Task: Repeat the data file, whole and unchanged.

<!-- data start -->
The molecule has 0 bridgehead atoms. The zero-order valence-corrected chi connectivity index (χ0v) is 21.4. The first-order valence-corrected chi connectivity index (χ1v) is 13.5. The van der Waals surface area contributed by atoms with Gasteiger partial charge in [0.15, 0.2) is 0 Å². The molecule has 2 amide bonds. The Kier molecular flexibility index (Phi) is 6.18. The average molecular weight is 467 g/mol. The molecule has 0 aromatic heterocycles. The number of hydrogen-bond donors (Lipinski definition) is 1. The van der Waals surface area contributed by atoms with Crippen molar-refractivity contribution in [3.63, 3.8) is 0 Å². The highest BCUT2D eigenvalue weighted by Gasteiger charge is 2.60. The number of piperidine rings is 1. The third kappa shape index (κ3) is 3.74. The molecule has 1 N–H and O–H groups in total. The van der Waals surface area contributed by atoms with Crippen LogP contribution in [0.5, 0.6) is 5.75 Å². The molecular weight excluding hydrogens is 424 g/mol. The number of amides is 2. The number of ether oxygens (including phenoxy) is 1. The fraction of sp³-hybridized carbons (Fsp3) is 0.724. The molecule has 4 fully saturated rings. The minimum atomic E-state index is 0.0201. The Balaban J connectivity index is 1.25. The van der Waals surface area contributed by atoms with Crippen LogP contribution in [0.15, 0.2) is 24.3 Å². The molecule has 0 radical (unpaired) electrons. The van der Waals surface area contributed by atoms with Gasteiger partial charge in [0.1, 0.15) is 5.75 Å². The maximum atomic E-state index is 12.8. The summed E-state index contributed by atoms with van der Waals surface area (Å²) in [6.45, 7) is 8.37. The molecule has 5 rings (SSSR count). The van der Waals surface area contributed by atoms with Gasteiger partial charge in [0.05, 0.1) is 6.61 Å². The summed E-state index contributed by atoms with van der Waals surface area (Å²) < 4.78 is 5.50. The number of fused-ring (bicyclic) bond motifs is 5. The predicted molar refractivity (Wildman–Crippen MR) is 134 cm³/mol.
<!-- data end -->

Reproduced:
The molecule has 0 bridgehead atoms. The zero-order valence-corrected chi connectivity index (χ0v) is 21.4. The first-order valence-corrected chi connectivity index (χ1v) is 13.5. The van der Waals surface area contributed by atoms with Gasteiger partial charge in [0.15, 0.2) is 0 Å². The molecule has 2 amide bonds. The Kier molecular flexibility index (Phi) is 6.18. The average molecular weight is 467 g/mol. The molecule has 0 aromatic heterocycles. The number of hydrogen-bond donors (Lipinski definition) is 1. The van der Waals surface area contributed by atoms with Crippen molar-refractivity contribution in [3.63, 3.8) is 0 Å². The highest BCUT2D eigenvalue weighted by Gasteiger charge is 2.60. The number of piperidine rings is 1. The third kappa shape index (κ3) is 3.74. The molecule has 1 N–H and O–H groups in total. The van der Waals surface area contributed by atoms with Crippen LogP contribution in [0.5, 0.6) is 5.75 Å². The molecular weight excluding hydrogens is 424 g/mol. The number of amides is 2. The number of ether oxygens (including phenoxy) is 1. The fraction of sp³-hybridized carbons (Fsp3) is 0.724. The molecule has 4 fully saturated rings. The minimum atomic E-state index is 0.0201. The Balaban J connectivity index is 1.25. The van der Waals surface area contributed by atoms with Crippen LogP contribution in [0.15, 0.2) is 24.3 Å². The molecule has 0 radical (unpaired) electrons. The van der Waals surface area contributed by atoms with Gasteiger partial charge in [0.1, 0.15) is 5.75 Å². The maximum atomic E-state index is 12.8. The summed E-state index contributed by atoms with van der Waals surface area (Å²) in [6.45, 7) is 8.37. The molecule has 5 rings (SSSR count). The van der Waals surface area contributed by atoms with Gasteiger partial charge in [0.05, 0.1) is 6.61 Å². The summed E-state index contributed by atoms with van der Waals surface area (Å²) < 4.78 is 5.50. The number of fused-ring (bicyclic) bond motifs is 5. The predicted molar refractivity (Wildman–Crippen MR) is 134 cm³/mol.